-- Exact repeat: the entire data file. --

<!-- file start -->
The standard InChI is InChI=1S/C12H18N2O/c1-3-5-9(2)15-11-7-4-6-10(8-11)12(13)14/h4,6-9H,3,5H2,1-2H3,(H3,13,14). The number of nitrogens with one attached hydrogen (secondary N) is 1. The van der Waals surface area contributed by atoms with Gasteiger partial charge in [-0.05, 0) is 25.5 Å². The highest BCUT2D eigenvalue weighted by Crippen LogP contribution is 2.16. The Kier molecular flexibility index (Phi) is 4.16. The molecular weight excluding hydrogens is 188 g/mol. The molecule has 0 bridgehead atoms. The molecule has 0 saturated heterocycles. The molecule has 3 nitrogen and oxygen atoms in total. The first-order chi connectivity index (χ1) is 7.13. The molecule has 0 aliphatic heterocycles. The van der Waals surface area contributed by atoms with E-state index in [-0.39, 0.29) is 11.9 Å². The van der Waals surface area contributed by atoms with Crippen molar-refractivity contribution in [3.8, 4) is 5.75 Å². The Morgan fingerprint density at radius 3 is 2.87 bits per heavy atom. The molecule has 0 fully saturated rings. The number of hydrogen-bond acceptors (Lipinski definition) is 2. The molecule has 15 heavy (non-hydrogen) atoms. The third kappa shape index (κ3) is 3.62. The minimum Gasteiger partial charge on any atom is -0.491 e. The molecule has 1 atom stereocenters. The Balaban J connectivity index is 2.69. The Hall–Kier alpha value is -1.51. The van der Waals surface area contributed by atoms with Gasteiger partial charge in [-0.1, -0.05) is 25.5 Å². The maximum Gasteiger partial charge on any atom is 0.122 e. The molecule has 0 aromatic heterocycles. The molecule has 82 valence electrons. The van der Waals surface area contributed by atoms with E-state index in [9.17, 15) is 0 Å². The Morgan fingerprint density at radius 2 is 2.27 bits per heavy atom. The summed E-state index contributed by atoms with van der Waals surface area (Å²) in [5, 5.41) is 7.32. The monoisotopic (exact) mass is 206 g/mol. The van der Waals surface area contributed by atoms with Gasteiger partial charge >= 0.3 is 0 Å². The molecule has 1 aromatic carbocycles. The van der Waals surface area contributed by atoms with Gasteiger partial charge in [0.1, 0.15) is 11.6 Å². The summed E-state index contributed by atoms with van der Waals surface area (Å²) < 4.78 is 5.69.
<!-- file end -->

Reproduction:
The standard InChI is InChI=1S/C12H18N2O/c1-3-5-9(2)15-11-7-4-6-10(8-11)12(13)14/h4,6-9H,3,5H2,1-2H3,(H3,13,14). The number of nitrogens with one attached hydrogen (secondary N) is 1. The van der Waals surface area contributed by atoms with Gasteiger partial charge in [-0.05, 0) is 25.5 Å². The highest BCUT2D eigenvalue weighted by Crippen LogP contribution is 2.16. The Kier molecular flexibility index (Phi) is 4.16. The molecular weight excluding hydrogens is 188 g/mol. The molecule has 0 bridgehead atoms. The molecule has 0 saturated heterocycles. The molecule has 3 nitrogen and oxygen atoms in total. The first-order chi connectivity index (χ1) is 7.13. The molecule has 0 aliphatic heterocycles. The van der Waals surface area contributed by atoms with E-state index in [-0.39, 0.29) is 11.9 Å². The van der Waals surface area contributed by atoms with Crippen molar-refractivity contribution in [3.8, 4) is 5.75 Å². The Morgan fingerprint density at radius 3 is 2.87 bits per heavy atom. The molecule has 0 fully saturated rings. The number of hydrogen-bond acceptors (Lipinski definition) is 2. The molecule has 15 heavy (non-hydrogen) atoms. The third kappa shape index (κ3) is 3.62. The minimum Gasteiger partial charge on any atom is -0.491 e. The molecule has 1 atom stereocenters. The Balaban J connectivity index is 2.69. The Hall–Kier alpha value is -1.51. The van der Waals surface area contributed by atoms with Gasteiger partial charge in [-0.1, -0.05) is 25.5 Å². The maximum Gasteiger partial charge on any atom is 0.122 e. The molecule has 0 aromatic heterocycles. The molecule has 82 valence electrons. The van der Waals surface area contributed by atoms with E-state index in [9.17, 15) is 0 Å². The Morgan fingerprint density at radius 2 is 2.27 bits per heavy atom. The summed E-state index contributed by atoms with van der Waals surface area (Å²) in [5, 5.41) is 7.32. The monoisotopic (exact) mass is 206 g/mol. The van der Waals surface area contributed by atoms with Gasteiger partial charge >= 0.3 is 0 Å². The molecule has 1 aromatic carbocycles. The van der Waals surface area contributed by atoms with Gasteiger partial charge in [0.1, 0.15) is 11.6 Å². The summed E-state index contributed by atoms with van der Waals surface area (Å²) < 4.78 is 5.69.